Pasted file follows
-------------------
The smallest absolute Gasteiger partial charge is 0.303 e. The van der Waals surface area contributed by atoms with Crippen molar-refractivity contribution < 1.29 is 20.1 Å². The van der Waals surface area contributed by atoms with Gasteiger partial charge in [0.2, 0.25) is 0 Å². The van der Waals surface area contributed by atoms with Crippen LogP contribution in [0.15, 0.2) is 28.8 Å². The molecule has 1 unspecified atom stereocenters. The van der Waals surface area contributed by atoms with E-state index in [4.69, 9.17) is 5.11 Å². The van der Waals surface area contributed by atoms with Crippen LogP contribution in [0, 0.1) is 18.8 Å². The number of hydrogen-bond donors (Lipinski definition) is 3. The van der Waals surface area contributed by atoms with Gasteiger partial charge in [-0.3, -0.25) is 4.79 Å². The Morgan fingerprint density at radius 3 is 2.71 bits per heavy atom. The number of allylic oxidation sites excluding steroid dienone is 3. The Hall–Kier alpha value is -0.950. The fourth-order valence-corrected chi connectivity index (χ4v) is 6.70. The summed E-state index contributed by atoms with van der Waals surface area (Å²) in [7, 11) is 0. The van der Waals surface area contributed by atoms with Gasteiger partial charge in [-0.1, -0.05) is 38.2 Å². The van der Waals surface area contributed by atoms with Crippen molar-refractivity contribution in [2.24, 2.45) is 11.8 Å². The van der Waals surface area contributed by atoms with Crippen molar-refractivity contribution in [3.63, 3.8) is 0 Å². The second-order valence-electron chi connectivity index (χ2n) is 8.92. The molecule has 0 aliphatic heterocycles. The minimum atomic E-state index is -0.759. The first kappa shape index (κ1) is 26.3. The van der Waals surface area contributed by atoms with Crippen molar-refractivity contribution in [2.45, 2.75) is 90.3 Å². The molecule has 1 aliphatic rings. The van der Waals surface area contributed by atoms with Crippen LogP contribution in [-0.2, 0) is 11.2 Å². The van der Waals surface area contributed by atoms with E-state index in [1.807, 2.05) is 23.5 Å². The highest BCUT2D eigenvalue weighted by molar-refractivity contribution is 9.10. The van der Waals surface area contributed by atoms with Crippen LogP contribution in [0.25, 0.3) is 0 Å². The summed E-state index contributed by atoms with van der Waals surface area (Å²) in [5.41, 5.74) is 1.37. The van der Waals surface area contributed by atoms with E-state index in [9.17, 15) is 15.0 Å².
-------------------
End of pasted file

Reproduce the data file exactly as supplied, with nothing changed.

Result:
The smallest absolute Gasteiger partial charge is 0.303 e. The van der Waals surface area contributed by atoms with Crippen molar-refractivity contribution < 1.29 is 20.1 Å². The van der Waals surface area contributed by atoms with Gasteiger partial charge in [0.2, 0.25) is 0 Å². The van der Waals surface area contributed by atoms with Crippen LogP contribution in [0.15, 0.2) is 28.8 Å². The molecule has 1 unspecified atom stereocenters. The van der Waals surface area contributed by atoms with E-state index in [4.69, 9.17) is 5.11 Å². The van der Waals surface area contributed by atoms with Crippen LogP contribution in [0, 0.1) is 18.8 Å². The number of hydrogen-bond donors (Lipinski definition) is 3. The van der Waals surface area contributed by atoms with Gasteiger partial charge in [-0.3, -0.25) is 4.79 Å². The Morgan fingerprint density at radius 3 is 2.71 bits per heavy atom. The number of allylic oxidation sites excluding steroid dienone is 3. The Hall–Kier alpha value is -0.950. The fourth-order valence-corrected chi connectivity index (χ4v) is 6.70. The summed E-state index contributed by atoms with van der Waals surface area (Å²) in [7, 11) is 0. The van der Waals surface area contributed by atoms with Gasteiger partial charge in [-0.1, -0.05) is 38.2 Å². The van der Waals surface area contributed by atoms with Crippen molar-refractivity contribution in [2.24, 2.45) is 11.8 Å². The van der Waals surface area contributed by atoms with Crippen molar-refractivity contribution in [3.63, 3.8) is 0 Å². The second-order valence-electron chi connectivity index (χ2n) is 8.92. The molecule has 0 aliphatic heterocycles. The minimum atomic E-state index is -0.759. The first kappa shape index (κ1) is 26.3. The van der Waals surface area contributed by atoms with Crippen molar-refractivity contribution in [2.45, 2.75) is 90.3 Å². The molecule has 1 aliphatic rings. The van der Waals surface area contributed by atoms with Crippen LogP contribution in [-0.2, 0) is 11.2 Å². The van der Waals surface area contributed by atoms with E-state index in [1.807, 2.05) is 23.5 Å². The highest BCUT2D eigenvalue weighted by molar-refractivity contribution is 9.10. The van der Waals surface area contributed by atoms with Crippen LogP contribution in [0.25, 0.3) is 0 Å². The summed E-state index contributed by atoms with van der Waals surface area (Å²) in [5.41, 5.74) is 1.37. The van der Waals surface area contributed by atoms with E-state index in [9.17, 15) is 15.0 Å².